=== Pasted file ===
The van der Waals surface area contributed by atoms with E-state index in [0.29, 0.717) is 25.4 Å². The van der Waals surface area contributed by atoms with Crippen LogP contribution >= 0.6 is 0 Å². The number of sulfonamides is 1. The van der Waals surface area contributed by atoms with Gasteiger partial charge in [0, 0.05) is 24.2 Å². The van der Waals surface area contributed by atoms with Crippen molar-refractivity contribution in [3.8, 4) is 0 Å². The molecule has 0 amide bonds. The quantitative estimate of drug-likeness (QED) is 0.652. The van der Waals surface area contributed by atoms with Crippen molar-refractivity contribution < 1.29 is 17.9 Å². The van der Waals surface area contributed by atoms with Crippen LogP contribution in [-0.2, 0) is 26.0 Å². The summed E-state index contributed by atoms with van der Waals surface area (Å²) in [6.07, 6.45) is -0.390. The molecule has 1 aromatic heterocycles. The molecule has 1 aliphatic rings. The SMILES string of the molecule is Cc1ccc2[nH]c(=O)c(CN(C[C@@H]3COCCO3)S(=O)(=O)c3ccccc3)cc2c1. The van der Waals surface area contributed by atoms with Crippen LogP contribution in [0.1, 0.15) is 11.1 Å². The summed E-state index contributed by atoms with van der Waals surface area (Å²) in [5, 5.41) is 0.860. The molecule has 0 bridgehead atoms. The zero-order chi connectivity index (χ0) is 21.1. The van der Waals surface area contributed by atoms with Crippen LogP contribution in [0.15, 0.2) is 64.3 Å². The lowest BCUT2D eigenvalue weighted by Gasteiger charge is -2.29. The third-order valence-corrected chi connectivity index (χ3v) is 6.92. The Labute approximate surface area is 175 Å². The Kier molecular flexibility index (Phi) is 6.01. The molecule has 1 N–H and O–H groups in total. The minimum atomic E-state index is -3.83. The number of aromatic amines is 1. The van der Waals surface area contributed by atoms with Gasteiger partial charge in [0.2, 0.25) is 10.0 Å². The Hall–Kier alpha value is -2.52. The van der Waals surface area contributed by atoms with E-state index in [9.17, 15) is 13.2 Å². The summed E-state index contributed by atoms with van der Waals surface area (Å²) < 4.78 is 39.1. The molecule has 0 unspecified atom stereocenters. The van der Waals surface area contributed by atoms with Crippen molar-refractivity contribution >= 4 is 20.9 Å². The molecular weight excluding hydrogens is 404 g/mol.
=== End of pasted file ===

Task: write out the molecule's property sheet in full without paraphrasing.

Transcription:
The van der Waals surface area contributed by atoms with E-state index in [0.29, 0.717) is 25.4 Å². The van der Waals surface area contributed by atoms with Crippen LogP contribution >= 0.6 is 0 Å². The number of sulfonamides is 1. The van der Waals surface area contributed by atoms with Gasteiger partial charge in [0, 0.05) is 24.2 Å². The van der Waals surface area contributed by atoms with Crippen molar-refractivity contribution in [3.8, 4) is 0 Å². The molecule has 0 amide bonds. The quantitative estimate of drug-likeness (QED) is 0.652. The van der Waals surface area contributed by atoms with Crippen molar-refractivity contribution < 1.29 is 17.9 Å². The van der Waals surface area contributed by atoms with Crippen LogP contribution in [-0.2, 0) is 26.0 Å². The summed E-state index contributed by atoms with van der Waals surface area (Å²) in [6.07, 6.45) is -0.390. The molecule has 1 aromatic heterocycles. The molecule has 1 aliphatic rings. The SMILES string of the molecule is Cc1ccc2[nH]c(=O)c(CN(C[C@@H]3COCCO3)S(=O)(=O)c3ccccc3)cc2c1. The van der Waals surface area contributed by atoms with Crippen LogP contribution in [0.1, 0.15) is 11.1 Å². The summed E-state index contributed by atoms with van der Waals surface area (Å²) in [5, 5.41) is 0.860. The molecule has 0 bridgehead atoms. The zero-order chi connectivity index (χ0) is 21.1. The van der Waals surface area contributed by atoms with Crippen LogP contribution in [0.15, 0.2) is 64.3 Å². The lowest BCUT2D eigenvalue weighted by Gasteiger charge is -2.29. The third-order valence-corrected chi connectivity index (χ3v) is 6.92. The Labute approximate surface area is 175 Å². The Kier molecular flexibility index (Phi) is 6.01. The molecule has 1 N–H and O–H groups in total. The minimum atomic E-state index is -3.83. The number of aromatic amines is 1. The van der Waals surface area contributed by atoms with Gasteiger partial charge in [0.2, 0.25) is 10.0 Å². The Hall–Kier alpha value is -2.52. The van der Waals surface area contributed by atoms with E-state index in [9.17, 15) is 13.2 Å². The summed E-state index contributed by atoms with van der Waals surface area (Å²) < 4.78 is 39.1. The molecule has 0 unspecified atom stereocenters. The van der Waals surface area contributed by atoms with Crippen molar-refractivity contribution >= 4 is 20.9 Å². The molecular weight excluding hydrogens is 404 g/mol.